The next one wasn’t one I rode in, not exactly; it was one I sang about. You know the song “Funiculì, funiculà,” right? It’s a love song (a bit fraught, as they may be) featuring a funicular railway that ran up Vesuvius. I sang a bit of it in Hedda Gabler in 2010. It was the first time in some years (and the last time so far) I had acted in a play: the Alumnae Theatre production of Judith Thompson’s adaptation of Ibsen’s classic. In one of the scenes my character, George (Jürgen), put on a gramophone record and sang and danced along with it. It was a moment of brief levity in a play in which one person’s fate goes up as another’s goes down until at last Hedda reaches the end of her rope, the connection breaks and all crashes.
My next funicular was in Wellington, New Zealand, on a trip Aina and I took in 2012. I had been wanting to visit New Zealand since my dad went there with a group 35 years earlier. Aina and I saw as much of the country as we could in 10 days (notably including sampling as much of its wine as we could). Wellington is the capitol; it’s at the south end of the North Island, and it’s not flat. It was about the halfway point of our trip, as we went ever farther south by car and train and car and then flew back up to Auckland to stay there a couple of days. On the way home from that trip, we stopped for a couple of days in San Francisco, with its famous cable cars – which, however, don’t really count as funiculars, cables notwithstanding.
Our next funicular was in 2017, with a wine tour group on a day stop in Bergamo, Italy. Bergamo has a low city and a high city; the high city is a cobblestone-street ancient town on a smallish steep hill that juts above the plain. The convenient way to get up there from where your bus has to drop you off is a funicular, which goes quite a ways up and around a bend and sure beats walking. That trip was our last time in Europe so far; we were supposed to go on another trip to Europe in 2020, but Covid hit (and, as it happened, it hit Bergamo early and hard – but we weren’t going back there; our destination was Spain).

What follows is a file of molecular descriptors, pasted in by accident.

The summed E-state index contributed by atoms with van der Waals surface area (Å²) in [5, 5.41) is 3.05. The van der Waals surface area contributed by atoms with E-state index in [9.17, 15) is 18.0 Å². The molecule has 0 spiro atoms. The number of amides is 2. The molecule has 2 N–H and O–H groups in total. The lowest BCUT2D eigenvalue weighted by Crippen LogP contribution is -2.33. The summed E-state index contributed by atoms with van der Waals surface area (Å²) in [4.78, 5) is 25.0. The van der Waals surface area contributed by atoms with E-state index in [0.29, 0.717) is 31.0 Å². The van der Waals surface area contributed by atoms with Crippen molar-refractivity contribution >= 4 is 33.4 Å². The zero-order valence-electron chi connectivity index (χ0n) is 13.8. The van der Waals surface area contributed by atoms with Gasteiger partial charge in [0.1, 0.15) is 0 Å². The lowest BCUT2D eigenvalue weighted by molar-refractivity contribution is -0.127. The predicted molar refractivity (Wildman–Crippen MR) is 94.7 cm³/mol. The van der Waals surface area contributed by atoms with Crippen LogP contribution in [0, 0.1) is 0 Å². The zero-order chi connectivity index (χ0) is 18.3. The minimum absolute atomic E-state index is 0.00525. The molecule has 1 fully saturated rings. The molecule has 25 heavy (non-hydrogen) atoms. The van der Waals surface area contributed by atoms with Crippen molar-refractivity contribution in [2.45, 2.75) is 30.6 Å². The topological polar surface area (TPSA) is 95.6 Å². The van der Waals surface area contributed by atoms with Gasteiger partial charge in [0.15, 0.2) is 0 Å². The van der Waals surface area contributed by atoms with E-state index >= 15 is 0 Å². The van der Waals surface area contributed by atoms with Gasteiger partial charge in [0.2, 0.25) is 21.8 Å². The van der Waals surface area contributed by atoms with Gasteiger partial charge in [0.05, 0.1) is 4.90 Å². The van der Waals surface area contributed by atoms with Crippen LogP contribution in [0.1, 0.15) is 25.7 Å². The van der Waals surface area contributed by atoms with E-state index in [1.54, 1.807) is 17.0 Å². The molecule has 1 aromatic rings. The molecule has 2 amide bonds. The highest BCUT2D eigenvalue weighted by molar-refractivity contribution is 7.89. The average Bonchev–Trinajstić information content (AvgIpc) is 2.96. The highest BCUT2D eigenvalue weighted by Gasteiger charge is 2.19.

The last funicular I can remember being on is one in Quebec City. It’s a short one that saves you the walk up or down a few hundred stairs between the cute shopping and dining area of the Vieux Port and the hilltop old town, by the Château Frontenac. Aina and I were there on a little getaway in December 2017, just before I was due to leave the job I had been at for more than 17 years and start a new one. As we were checking into the hotel, I got a phone call letting me know that the funding for my new job had been cut. What could I do but laugh and enjoy the rest of the trip? And now, a bit over three years later, I’m freelancing full time, and doing better than I was then. One thing goes down, another comes up.
And when all this pandemic goes down, I can’t wait to see what else comes up, travel-wise. Apparently there’s a funicular in Barcelona, and one in Lisbon, and…
This was inspired by a thread on Twitter of funiculars, started by @autogynefiles – have a look if you want to see many more.